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Happy Birthday, El Cajon

The children waited patiently for the recreation leader to announce the next activity. He pulled out two brightly colored, round parachutes. Once untied, each one billowed, revealing colors of red, green, yellow and blue. There were not enough handles on the parachutes for every child, but that didn’t matter. They listened carefully to the leader’s instructions. It was apparent in their faces of anticipation that they all knew exactly what to do.

“One … two … three!” The children raised their hands up and down, all at different speeds at first. Their smiles widened and their parents watched with delight as they worked together to make the parachute smoothly wave.

Consuela Steward

Children circle around the colorful parachute at the City of El Cajon's birthday event.

These children were among the hundreds of families who came together last month to celebrate the City of El Cajon’s birthday. And it was a major one, too—El Cajon turned 100.

It’s hard to believe that just a century ago the city had a population of approximately 200 people. Today, the city’s population tops 100,000. So, it’s no wonder the city’s seal is the “Valley of Opportunity” – which is the theme of the centennial celebration. Early settlers, as well as today’s immigrant populations, have seen El Cajon as a place of abundant possibilities, from its fertile agricultural lands to its quaint community, which boasts a growing population to accommodate all types of businesses.

Like any city, El Cajon has seen an array of change in a short time. But, what’s most fascinating, is the diversity that exists in El Cajon, which is evident in the faces of the children who worked to make the parachute wave. They were all from different backgrounds, serving as a reflection of the city’s population at large.

The diversity of El Cajon – and East County as a whole – is being showcased in a very unique way. A collection of stories, poems, and photographs of East County residents is being captured by The Far East Project, "a people's history of San Diego's East County" as stated on the Project’s website.

Justin Hudnall, project director of The Far East Project, spoke on Midday Edition last week to discuss the Project’s book “The Far East: Everything Just As It Is.” In his interview, he noted something I’ve noticed after moving to El Cajon three years ago; “East County has always been a home for immigrants.”

Hudnall went on to mention the influx of different immigrant communities over time, including the southeast Asian refugees in the 1970s, and, more recently, the Chaldean community – people of Middle Eastern origin who practice Catholicism or Christianity and, because of this, are ostracized in their countries of origin. El Cajon is home to the second largest Chaldean community in the country.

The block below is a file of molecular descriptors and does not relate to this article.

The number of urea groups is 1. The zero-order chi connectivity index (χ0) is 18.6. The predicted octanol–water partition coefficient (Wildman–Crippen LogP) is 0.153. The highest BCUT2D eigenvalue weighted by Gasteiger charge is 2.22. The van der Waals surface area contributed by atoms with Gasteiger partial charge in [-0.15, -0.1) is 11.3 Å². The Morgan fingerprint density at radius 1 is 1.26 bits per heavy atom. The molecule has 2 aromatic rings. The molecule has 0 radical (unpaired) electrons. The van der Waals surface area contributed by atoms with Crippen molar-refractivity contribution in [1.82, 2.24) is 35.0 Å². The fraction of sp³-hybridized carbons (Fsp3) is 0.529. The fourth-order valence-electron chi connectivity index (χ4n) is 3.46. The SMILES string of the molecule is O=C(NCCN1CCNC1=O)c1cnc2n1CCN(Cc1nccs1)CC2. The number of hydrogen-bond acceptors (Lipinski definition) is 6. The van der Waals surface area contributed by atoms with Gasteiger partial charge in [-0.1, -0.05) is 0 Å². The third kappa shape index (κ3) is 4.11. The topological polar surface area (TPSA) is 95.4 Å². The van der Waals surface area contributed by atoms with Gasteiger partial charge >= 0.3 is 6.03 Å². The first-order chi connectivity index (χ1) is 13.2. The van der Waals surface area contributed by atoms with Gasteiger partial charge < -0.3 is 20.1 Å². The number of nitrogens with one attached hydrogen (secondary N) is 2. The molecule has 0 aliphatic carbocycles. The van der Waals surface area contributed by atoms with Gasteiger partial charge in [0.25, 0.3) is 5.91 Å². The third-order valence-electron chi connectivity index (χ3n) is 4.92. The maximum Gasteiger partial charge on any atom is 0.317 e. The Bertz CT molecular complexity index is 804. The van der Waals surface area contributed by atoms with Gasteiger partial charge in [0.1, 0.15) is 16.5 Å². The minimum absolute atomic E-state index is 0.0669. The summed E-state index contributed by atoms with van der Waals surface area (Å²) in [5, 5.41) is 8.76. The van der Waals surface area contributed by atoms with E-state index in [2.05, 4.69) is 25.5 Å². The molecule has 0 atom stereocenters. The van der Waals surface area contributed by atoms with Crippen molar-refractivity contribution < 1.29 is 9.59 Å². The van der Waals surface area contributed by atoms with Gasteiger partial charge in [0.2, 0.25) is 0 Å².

The fact that El Cajon has remained so diverse is extraordinary, and certainly worth celebrating.

Monica Zech, the Public Information Office for the City of El Cajon and part of the planning committee, said preparing for the centennial was a two-year effort – though she joked it’s been a hundred years in the planning. One of the goals for the centennial is to honor the history and culture of El Cajon and build a sense of shared tradition and pride.

Building interest in the history of El Cajon has been rather easy, thanks to the Knox Museum, which is home to the El Cajon Historical Society. Also instrumental to engaging the community on its history is the widely popular Centennial Lecture Series, which will continue in January 2013. The series offers a historical look at different aspects of El Cajon. Lecturers include a Kumeyaay tribe member, a cowboy/cultural anthropologist, and a Pacific Southwest Railroad historian.

Zech noted that the main goal of the centennial is for El Cajon residents, and residents in surrounding regions, to recognize how far El Cajon has come.

“Celebrating who we are, who we were and where we’re going in the future, and celebrating those people who made that possible, and really just showcasing El Cajon,” Zech said, is what the City hopes to accomplish. “We’ve come a long way, we’ve made a lot of changes in the last 10 years, but especially in the last five years, and we want people to be proud of that and to celebrate our region.”

As the year progresses, more events will be posted to the centennial’s website, but the city is encouraging civic engagement and ethnic groups to host celebratory events and highlight the unique people who have helped El Cajon thrive.

Meanwhile, plans are in the works for the next city-wide celebration, on November 12, 2013, which will conclude the centennial festivities, and mark the beginning of the next 100 years of history.

Consuela Steward is the Executive Assistant at KPBS, and a guest blogger for "Hey, Neighbor."